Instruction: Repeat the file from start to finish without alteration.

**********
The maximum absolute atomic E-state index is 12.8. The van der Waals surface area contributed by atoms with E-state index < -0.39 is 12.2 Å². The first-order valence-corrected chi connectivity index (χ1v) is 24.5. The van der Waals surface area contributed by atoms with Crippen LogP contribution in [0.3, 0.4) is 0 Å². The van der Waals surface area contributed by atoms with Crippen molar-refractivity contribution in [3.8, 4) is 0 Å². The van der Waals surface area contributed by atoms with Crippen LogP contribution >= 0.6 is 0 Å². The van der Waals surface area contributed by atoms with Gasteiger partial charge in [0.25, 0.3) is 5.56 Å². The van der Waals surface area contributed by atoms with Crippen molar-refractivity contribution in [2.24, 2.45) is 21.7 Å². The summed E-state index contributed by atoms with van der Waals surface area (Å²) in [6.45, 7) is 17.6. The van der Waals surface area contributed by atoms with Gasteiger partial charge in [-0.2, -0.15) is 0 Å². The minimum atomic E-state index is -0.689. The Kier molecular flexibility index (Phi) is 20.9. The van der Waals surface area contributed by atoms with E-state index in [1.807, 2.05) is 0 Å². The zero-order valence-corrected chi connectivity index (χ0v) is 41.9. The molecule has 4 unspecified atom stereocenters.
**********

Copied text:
The maximum absolute atomic E-state index is 12.8. The van der Waals surface area contributed by atoms with E-state index < -0.39 is 12.2 Å². The first-order valence-corrected chi connectivity index (χ1v) is 24.5. The van der Waals surface area contributed by atoms with Crippen LogP contribution in [0.3, 0.4) is 0 Å². The van der Waals surface area contributed by atoms with Crippen molar-refractivity contribution in [3.8, 4) is 0 Å². The van der Waals surface area contributed by atoms with Crippen LogP contribution >= 0.6 is 0 Å². The van der Waals surface area contributed by atoms with Gasteiger partial charge in [0.25, 0.3) is 5.56 Å². The van der Waals surface area contributed by atoms with Crippen molar-refractivity contribution in [2.24, 2.45) is 21.7 Å². The summed E-state index contributed by atoms with van der Waals surface area (Å²) in [6.45, 7) is 17.6. The van der Waals surface area contributed by atoms with Gasteiger partial charge in [-0.2, -0.15) is 0 Å². The minimum atomic E-state index is -0.689. The Kier molecular flexibility index (Phi) is 20.9. The van der Waals surface area contributed by atoms with E-state index in [1.807, 2.05) is 0 Å². The zero-order valence-corrected chi connectivity index (χ0v) is 41.9. The molecule has 4 unspecified atom stereocenters.